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It's Nice to Deal with Pros

By Geoff Baehr

One of the reasons I buy high end, professional equipment is in the hope that, when things break, as they always will, the service rendered will be fast, accurate and professional. Sadly, it's been my experience that paying more does not always ensure high quality service. However, I recently had such superior service that I was frankly astounded, I think you will be too.

I use an Epson 9900 Professional series ink jet printer to print my large format landscape prints. It has been a reliable and ultra high quality machine for the past 5 months. Three weeks ago, I was preparing to print some images from the Antarctica expedition. I turned on the machine and the display read "Ink Cartridge Not Detected - Install Ink Cartridge" for the #9 or Green cartridge. Uh oh !

Being an engineer (I can fix anything - ya sure!), I ejected the cartridge and installed a new one. Same error. Time to call Epson.

Upon calling the Pro products technical support line, I expected the usual maddening tree of phone options "Press 1 if you are frustrated, 2 if homicidal 3 if lunatic fringe", imagine my surprise when I had to go through exactly two button pushes to reach an Epson support person. Three rings and there they were. Hmm.. this isn't like calling my local power Utility.

Jim at Epson listened and said they had seen several bad cartridges, would I like a replacement sent via FedEx tomorrow. "You bet".

Sure enough, next day it arrived and.. the problem was still there.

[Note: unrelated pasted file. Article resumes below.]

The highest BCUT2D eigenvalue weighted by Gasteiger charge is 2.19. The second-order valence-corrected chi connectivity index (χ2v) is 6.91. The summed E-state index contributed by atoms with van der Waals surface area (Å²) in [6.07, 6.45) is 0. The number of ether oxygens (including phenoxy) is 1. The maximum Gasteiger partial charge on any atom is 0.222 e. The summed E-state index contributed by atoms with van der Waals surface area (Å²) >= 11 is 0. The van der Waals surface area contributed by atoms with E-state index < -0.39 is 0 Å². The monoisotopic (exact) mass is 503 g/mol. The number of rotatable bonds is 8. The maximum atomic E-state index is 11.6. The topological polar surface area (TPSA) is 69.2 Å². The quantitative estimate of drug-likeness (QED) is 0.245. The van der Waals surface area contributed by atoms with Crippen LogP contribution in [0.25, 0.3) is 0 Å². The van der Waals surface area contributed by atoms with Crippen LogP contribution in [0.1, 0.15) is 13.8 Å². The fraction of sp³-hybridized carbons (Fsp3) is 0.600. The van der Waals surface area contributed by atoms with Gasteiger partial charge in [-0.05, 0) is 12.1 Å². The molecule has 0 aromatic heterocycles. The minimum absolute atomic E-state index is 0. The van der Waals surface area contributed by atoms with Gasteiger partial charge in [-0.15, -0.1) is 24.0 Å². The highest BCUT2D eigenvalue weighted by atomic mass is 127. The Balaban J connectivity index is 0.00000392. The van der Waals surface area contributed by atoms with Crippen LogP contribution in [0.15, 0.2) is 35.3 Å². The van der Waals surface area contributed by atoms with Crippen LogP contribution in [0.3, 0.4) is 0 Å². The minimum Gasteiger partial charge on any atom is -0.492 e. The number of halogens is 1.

I called Epson back, same easy 3 rings and James (not Jim) answered, we discussed the issue and they said they'd dispatch Decision 1, their support contractor, to my studio. 15 minutes later Matt Pellizarri from D1 called, when would it be convenient to come out ? We set a date 3 days out, due to my schedule. Also, Epson stages the suspected needed parts to the customer via FedEx prior to the visit, so we needed at least a day to receive them.

On the appointed day, Matt called and told me his travel progress. How many times has a service technician called to report that he'd be a bit early ? Would that be all right ? I think so (laugh).

FedEx arrived with two large boxes of parts right on time. Matt and I dug in to printer, essentially he removed the motors, clutches, encoders, contact board to the get to the ink level detector contact boar and Automatic Ink Detection (A.I.D) controller. This involved unhooking literally dozens of cables, boards, screws and so on. We powered it up once things had been fixed and saw, what's this, a "Fatal Error 1452".